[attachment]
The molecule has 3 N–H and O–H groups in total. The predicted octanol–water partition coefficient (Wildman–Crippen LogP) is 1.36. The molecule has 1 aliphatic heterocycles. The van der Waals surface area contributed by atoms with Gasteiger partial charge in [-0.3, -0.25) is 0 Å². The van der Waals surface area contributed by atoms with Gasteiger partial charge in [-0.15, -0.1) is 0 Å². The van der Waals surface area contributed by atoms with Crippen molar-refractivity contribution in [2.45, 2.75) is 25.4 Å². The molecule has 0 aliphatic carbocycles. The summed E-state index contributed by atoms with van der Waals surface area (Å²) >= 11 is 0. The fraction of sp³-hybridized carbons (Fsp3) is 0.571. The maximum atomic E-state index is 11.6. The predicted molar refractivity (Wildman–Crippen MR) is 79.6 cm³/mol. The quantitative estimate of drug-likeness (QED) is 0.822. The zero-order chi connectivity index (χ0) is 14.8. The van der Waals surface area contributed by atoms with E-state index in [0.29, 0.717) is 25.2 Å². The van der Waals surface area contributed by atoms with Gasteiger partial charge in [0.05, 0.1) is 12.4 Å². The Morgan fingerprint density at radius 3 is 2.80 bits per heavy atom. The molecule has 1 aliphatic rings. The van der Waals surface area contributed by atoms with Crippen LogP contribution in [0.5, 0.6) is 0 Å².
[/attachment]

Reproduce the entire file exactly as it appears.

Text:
The molecule has 3 N–H and O–H groups in total. The predicted octanol–water partition coefficient (Wildman–Crippen LogP) is 1.36. The molecule has 1 aliphatic heterocycles. The van der Waals surface area contributed by atoms with Gasteiger partial charge in [-0.3, -0.25) is 0 Å². The van der Waals surface area contributed by atoms with Gasteiger partial charge in [-0.15, -0.1) is 0 Å². The van der Waals surface area contributed by atoms with Crippen molar-refractivity contribution in [2.45, 2.75) is 25.4 Å². The molecule has 0 aliphatic carbocycles. The summed E-state index contributed by atoms with van der Waals surface area (Å²) >= 11 is 0. The fraction of sp³-hybridized carbons (Fsp3) is 0.571. The maximum atomic E-state index is 11.6. The predicted molar refractivity (Wildman–Crippen MR) is 79.6 cm³/mol. The quantitative estimate of drug-likeness (QED) is 0.822. The zero-order chi connectivity index (χ0) is 14.8. The van der Waals surface area contributed by atoms with E-state index in [0.29, 0.717) is 25.2 Å². The van der Waals surface area contributed by atoms with Gasteiger partial charge in [0.05, 0.1) is 12.4 Å². The Morgan fingerprint density at radius 3 is 2.80 bits per heavy atom. The molecule has 1 aliphatic rings. The van der Waals surface area contributed by atoms with Crippen LogP contribution in [0.5, 0.6) is 0 Å².